Thursday, September 28, 2017

Twitter ups character limit to 280 but not for Korean

Interesting post from the official Twitter blog today. They crunched the numbers and scientifically came to the same conclusion anybody who tweets in Korean had already known: you can say a lot more in 140 characters of Korean than English.

Twitter's character limit counts one Korean character, which is really a whole syllable, as one "letter." Meaning you can actually cram in 140 syllables in Korean, but just 140 letters in English. Consider how my name, Sam, would take up 3 of your 140 limit in English, but 샘 takes just 1. That's a savings of 300%! Or something.

Anyway, in regards to this consideration, Twitter is holding back its new raised character limit from the CJK languages.

Here are the two relevant quotes from their official blog post:

We're going to try out a longer limit, 280 characters, in languages impacted by cramming (which is all except Japanese, Chinese, and Korean).

We see that a small percent of Tweets sent in Japanese have 140 characters (only 0.4%). But in English, a much higher percentage of Tweets have 140 characters (9%). Most Japanese Tweets are 15 characters while most English Tweets are 34.
Giving you more characters to express yourself

They include this handy illustration that shows the character count of the same tweet in 3 languages:

  • The English version uses 140 characters
  • The Spanish version uses 154 characters
  • The Japanese version uses 67 characters

Image: Twitter

Twitter posted the same content on their Korean langauge blog too. Here are those same two tidbits for your Korean friends:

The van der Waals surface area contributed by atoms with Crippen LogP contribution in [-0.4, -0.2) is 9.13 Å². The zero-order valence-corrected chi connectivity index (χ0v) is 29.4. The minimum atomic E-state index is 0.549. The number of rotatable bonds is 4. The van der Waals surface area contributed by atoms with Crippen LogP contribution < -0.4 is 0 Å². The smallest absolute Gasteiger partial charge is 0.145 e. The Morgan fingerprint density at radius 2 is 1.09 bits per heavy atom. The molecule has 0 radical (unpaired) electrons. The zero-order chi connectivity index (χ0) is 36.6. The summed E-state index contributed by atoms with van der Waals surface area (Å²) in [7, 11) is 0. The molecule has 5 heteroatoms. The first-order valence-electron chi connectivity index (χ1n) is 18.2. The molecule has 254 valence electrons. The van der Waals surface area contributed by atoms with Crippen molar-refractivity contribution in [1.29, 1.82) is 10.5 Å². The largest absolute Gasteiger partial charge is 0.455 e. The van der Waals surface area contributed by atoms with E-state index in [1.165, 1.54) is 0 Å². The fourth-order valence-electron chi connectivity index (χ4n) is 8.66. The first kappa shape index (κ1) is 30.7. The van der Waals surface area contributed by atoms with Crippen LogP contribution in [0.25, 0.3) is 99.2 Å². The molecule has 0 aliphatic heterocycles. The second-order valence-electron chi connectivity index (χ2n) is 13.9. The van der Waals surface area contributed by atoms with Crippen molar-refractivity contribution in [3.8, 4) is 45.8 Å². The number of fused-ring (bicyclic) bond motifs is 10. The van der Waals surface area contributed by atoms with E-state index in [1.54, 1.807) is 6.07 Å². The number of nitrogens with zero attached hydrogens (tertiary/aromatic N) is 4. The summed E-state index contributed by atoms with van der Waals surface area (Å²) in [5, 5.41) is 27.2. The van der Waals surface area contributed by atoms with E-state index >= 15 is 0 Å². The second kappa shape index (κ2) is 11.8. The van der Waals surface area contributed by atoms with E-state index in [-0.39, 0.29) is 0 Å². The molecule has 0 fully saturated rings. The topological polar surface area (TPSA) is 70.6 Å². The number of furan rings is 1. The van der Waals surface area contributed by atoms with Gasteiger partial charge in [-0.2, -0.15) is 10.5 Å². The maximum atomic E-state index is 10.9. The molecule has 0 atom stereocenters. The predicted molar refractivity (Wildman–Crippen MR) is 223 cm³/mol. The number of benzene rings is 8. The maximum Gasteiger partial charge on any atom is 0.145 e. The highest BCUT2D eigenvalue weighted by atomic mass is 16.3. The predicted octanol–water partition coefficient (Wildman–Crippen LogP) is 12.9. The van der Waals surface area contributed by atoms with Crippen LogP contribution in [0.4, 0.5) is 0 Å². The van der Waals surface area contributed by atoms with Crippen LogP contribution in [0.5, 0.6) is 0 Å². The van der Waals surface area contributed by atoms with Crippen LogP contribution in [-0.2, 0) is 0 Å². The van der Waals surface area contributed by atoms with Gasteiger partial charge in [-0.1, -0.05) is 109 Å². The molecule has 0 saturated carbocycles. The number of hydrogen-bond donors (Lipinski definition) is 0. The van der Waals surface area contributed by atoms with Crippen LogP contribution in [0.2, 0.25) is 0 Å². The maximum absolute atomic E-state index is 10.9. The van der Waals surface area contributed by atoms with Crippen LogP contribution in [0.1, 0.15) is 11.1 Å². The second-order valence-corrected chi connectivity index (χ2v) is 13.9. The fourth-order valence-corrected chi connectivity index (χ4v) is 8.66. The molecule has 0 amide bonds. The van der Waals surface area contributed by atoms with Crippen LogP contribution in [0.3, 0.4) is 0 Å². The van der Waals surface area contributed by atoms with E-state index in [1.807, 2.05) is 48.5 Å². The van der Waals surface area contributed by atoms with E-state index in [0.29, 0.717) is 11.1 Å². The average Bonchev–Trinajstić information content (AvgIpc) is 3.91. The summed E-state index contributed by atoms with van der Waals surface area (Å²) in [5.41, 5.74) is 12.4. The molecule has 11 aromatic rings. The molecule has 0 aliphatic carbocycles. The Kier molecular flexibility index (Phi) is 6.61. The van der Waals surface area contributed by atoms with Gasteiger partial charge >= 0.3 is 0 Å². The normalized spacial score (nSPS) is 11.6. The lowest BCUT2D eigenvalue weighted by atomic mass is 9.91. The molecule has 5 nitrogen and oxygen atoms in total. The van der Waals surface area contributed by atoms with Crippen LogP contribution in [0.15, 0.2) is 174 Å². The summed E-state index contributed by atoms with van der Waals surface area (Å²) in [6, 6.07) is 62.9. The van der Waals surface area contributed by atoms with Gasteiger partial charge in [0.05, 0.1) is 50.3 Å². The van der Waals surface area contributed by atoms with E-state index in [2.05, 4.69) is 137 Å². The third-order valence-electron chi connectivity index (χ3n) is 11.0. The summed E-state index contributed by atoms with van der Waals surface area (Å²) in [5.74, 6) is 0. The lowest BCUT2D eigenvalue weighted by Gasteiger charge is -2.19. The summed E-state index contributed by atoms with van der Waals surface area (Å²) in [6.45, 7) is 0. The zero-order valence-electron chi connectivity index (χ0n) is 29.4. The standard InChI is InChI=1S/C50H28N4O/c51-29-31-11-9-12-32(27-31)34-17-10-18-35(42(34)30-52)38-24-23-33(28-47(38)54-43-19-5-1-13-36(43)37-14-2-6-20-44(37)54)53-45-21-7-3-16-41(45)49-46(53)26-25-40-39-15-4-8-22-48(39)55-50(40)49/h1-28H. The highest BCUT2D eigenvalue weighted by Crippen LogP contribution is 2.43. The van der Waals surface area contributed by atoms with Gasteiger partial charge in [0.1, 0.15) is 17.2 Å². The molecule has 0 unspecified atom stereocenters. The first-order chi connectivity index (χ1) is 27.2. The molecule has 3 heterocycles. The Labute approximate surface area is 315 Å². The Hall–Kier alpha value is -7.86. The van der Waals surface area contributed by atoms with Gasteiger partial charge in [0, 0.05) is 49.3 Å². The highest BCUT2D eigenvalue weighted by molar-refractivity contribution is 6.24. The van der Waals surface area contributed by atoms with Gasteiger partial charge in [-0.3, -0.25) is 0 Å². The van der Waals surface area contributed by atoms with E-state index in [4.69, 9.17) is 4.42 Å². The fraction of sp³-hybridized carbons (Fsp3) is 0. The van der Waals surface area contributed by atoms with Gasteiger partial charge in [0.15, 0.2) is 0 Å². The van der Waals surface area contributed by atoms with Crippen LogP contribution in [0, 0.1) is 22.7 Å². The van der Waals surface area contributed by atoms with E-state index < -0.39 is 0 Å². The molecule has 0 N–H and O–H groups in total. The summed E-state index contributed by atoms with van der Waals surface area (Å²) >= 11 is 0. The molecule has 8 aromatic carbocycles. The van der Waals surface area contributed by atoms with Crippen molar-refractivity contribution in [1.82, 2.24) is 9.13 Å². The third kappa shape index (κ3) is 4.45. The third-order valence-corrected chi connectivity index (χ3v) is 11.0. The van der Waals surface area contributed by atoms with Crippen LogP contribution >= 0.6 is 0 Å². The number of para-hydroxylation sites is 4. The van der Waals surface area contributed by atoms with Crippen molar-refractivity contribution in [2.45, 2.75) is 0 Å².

트윗 글자수에 더 많은 제약을 받는 언어권을 위해 280자로 트윗 제한을 늘려보는 것입니다. (위에서 설명드린 이유로 일본어, 한국어, 중국어권은 이번 시도에서 제외됩니다)

일본어 트윗의 경우 0.4% 만이 140자 전체를 활용합니다. 영어 트윗을 보면 훨씬 높은 비율은 9%가 140자 전체를 사용하고 있습니다. 일본어 트윗 중 가장 많은 비중을 차지하는 글자수는 15자 이내인 반면 영어 트윗은 34자입니다.
트윗 글자수 확대에 대한 우리의 생각

You will notice that they focused on Japanese for their examples. But the same thing is true in Korean.

Consider for example these headline pairs from article translations in the Chosun Ilbo. Assume you were going to post these on Twitter. How would they compare? Both headline pairs are identical in English and Korean:

Prosecutors Seek to Extend Park's Detention (43 characters)
검찰, 박前대통령 구속 연장 요청 (18 characters)

Fitch Rating Firm Assess N.Korean Risk (38 characters)
피치 '북한 리스크' 평가 위해 訪韓 (20 characters)

In each case, the Korean version conveys the same information in much less space. So apparently Twitter feels it's unnecessary to bump up the limit. Makes sense I guess.

This could all be a moot point anyway, since it seems like most Korean newsmakers take to Facebook rather than Twitter. I don't even like Twitter anyway. I never forgave it for what it did to RSS.

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